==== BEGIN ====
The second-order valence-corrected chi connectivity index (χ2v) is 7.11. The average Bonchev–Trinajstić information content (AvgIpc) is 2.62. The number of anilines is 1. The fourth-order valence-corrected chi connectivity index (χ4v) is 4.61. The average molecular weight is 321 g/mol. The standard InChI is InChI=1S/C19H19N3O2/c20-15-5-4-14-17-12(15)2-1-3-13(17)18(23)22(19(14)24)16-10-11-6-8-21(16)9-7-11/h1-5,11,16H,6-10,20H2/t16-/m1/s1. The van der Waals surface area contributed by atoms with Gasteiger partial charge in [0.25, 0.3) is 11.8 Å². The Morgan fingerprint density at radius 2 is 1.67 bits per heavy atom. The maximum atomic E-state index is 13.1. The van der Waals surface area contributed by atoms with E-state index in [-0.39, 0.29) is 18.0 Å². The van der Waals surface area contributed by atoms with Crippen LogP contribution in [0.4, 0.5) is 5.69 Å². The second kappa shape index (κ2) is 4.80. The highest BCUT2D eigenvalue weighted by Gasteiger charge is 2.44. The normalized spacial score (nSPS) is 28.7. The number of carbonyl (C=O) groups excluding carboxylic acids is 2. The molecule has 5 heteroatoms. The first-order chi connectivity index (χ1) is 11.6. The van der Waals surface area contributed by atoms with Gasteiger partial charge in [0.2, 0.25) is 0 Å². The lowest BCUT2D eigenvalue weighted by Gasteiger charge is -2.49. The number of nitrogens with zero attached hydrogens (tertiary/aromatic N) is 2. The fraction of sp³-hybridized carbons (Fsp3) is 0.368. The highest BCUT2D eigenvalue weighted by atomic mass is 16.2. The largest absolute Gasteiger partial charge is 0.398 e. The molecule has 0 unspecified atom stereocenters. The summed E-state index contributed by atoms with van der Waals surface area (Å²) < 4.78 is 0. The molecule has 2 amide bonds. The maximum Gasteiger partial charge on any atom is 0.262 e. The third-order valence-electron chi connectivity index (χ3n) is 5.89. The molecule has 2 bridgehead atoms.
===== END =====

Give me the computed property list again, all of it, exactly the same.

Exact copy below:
The second-order valence-corrected chi connectivity index (χ2v) is 7.11. The average Bonchev–Trinajstić information content (AvgIpc) is 2.62. The number of anilines is 1. The fourth-order valence-corrected chi connectivity index (χ4v) is 4.61. The average molecular weight is 321 g/mol. The standard InChI is InChI=1S/C19H19N3O2/c20-15-5-4-14-17-12(15)2-1-3-13(17)18(23)22(19(14)24)16-10-11-6-8-21(16)9-7-11/h1-5,11,16H,6-10,20H2/t16-/m1/s1. The van der Waals surface area contributed by atoms with Gasteiger partial charge in [0.25, 0.3) is 11.8 Å². The Morgan fingerprint density at radius 2 is 1.67 bits per heavy atom. The maximum atomic E-state index is 13.1. The van der Waals surface area contributed by atoms with E-state index in [-0.39, 0.29) is 18.0 Å². The van der Waals surface area contributed by atoms with Crippen LogP contribution in [0.4, 0.5) is 5.69 Å². The second kappa shape index (κ2) is 4.80. The highest BCUT2D eigenvalue weighted by Gasteiger charge is 2.44. The normalized spacial score (nSPS) is 28.7. The number of carbonyl (C=O) groups excluding carboxylic acids is 2. The molecule has 5 heteroatoms. The first-order chi connectivity index (χ1) is 11.6. The van der Waals surface area contributed by atoms with Gasteiger partial charge in [0.2, 0.25) is 0 Å². The lowest BCUT2D eigenvalue weighted by Gasteiger charge is -2.49. The number of nitrogens with zero attached hydrogens (tertiary/aromatic N) is 2. The fraction of sp³-hybridized carbons (Fsp3) is 0.368. The highest BCUT2D eigenvalue weighted by atomic mass is 16.2. The largest absolute Gasteiger partial charge is 0.398 e. The molecule has 0 unspecified atom stereocenters. The summed E-state index contributed by atoms with van der Waals surface area (Å²) < 4.78 is 0. The molecule has 2 amide bonds. The maximum Gasteiger partial charge on any atom is 0.262 e. The third-order valence-electron chi connectivity index (χ3n) is 5.89. The molecule has 2 bridgehead atoms.